- By Reid StandishReid Standish is an assistant digital producer at Foreign Policy. A native of British Columbia, he holds a BA in international studies from Simon Fraser University and an MA from the University of Glasgow. He has lived in Kazakhstan, Kyrgyzstan, and Ukraine, where he reported on drug trafficking, environmental degradation, and the Eurasian Union.
This story has been updated.
Not even a year after its last scandal, the U.S. Broadcasting Board of Governors (BBG) is accused of wasting taxpayer money — again. The State Department and BBG’s inspector general revealed mismanagement and abuse of power in a new audit released Tuesday.
The BBG, an independent federal agency responsible for international broadcasting, caught flack last July for its expensive aerial program aimed at Cuba that less than 1 percent of Cubans listen to.
The new audit outlines how the BBG contracts department, which is responsible for planning and managing supplies, services, and construction for BBG’s affiliates, awarded contracts based on personal connections and used contractors without prior approval, thereby violating the Antideficiency Act. The audit goes on to state that the BBG’s use of these contractors resulted in $431,502 that was not certified and $51,140 that was not available when the contractors began working.
The mismanagement did not stop there, though. The audit also details a laundry list of other violations, such as how the BBG failed to make the contract process open and competitive, resulting in $419,020 of funds that were mismanaged through poor planning and a whopping $3.5 million in costs incurred because of unsupported contract pricing. Similarly, the inspector general found that the BBG did not comply with Federal Acquisition Regulation requirements, which led to $24,325 in additional costs from a lack of contract oversight and $475,347 in unauthorized commitments.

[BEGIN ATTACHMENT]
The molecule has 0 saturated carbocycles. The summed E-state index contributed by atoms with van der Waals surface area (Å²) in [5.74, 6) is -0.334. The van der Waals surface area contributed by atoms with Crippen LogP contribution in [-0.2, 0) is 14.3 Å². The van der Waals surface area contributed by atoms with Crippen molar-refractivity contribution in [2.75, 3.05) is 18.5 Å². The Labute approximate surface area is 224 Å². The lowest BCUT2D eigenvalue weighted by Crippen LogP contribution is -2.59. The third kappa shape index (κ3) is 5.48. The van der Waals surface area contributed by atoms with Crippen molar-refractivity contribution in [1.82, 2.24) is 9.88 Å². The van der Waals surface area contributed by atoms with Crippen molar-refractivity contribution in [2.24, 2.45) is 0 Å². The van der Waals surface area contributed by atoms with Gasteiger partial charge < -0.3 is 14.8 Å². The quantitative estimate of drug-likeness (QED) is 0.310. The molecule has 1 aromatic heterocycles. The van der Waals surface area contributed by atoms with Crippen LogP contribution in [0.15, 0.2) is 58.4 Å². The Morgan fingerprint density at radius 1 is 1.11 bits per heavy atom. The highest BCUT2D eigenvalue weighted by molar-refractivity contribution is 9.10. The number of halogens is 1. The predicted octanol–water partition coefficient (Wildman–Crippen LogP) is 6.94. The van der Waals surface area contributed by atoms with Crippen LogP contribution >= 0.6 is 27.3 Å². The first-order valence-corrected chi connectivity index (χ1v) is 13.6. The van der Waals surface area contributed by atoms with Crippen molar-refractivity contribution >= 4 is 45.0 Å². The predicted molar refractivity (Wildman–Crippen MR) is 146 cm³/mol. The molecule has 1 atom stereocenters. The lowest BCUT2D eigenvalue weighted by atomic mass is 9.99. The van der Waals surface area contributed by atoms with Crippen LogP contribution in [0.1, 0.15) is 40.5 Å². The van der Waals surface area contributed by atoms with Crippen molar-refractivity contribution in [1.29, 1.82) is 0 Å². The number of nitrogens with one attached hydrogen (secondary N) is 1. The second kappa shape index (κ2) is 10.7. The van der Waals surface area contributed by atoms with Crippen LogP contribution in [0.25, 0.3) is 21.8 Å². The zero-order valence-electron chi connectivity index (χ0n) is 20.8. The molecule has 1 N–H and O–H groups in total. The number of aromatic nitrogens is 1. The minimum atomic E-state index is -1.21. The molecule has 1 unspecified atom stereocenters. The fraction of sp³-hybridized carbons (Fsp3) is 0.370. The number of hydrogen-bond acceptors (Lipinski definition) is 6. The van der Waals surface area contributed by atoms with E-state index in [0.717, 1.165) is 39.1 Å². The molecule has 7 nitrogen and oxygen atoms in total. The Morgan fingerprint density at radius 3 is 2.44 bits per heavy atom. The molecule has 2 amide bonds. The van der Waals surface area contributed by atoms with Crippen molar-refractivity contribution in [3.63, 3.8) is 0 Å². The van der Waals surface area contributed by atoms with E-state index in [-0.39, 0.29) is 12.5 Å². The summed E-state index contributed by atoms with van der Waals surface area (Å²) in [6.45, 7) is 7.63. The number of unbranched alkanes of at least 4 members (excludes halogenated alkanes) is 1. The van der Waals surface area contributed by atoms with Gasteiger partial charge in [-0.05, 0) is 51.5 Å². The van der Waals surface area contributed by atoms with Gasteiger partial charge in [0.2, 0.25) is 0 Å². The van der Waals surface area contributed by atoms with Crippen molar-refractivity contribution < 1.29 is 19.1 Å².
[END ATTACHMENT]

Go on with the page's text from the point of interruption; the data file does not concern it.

The mismanaged amount dwarfs that at the center of the AeroMartí controversy. AeroMartí is broadcast by plane — to the tune of $24 million over six years — but the Cuban government routinely jams the plane’s broadcasts. To its credit, the BBG wants to ground AeroMartí, but anti-Castro lawmakers block legislative attempts to defund it.
The BBG, through its affiliates such as Voice of America, Radio Free Europe/Radio Liberty, the Middle East Broadcasting Networks, and the Office of Cuba Broadcasting, provides news and information to more than 206 million people in 61 languages with a variety of radio, television, and online programming. The news outlets under the BBG’s purview have evolved in purpose over the years, from countering Nazi and Japanese propaganda during World War II to defusing communist spin. After the Cold War, the outlets took on a more traditional news role. However, a House bill aiming to force the affiliates, most notably Voice of America, to explicitly support the U.S. government and its policies is pending in Congress.
In the audit’s wake, the inspector general made a series of recommendations to prevent repeat incidents and is developing new accountability mechanisms for the BBG.
UPDATE: June 19, 2014
The BBG is taking corrective action to resolve the issues raised by the Office of the Inspector General in the audit. The BBG has proposed a new contracting system and has resolved 34 of the 38 recommendations proposed by the inspector general, pending approval of the new contracting system.
The AeroMarti program is no longer operational after being grounded from the sequestration process.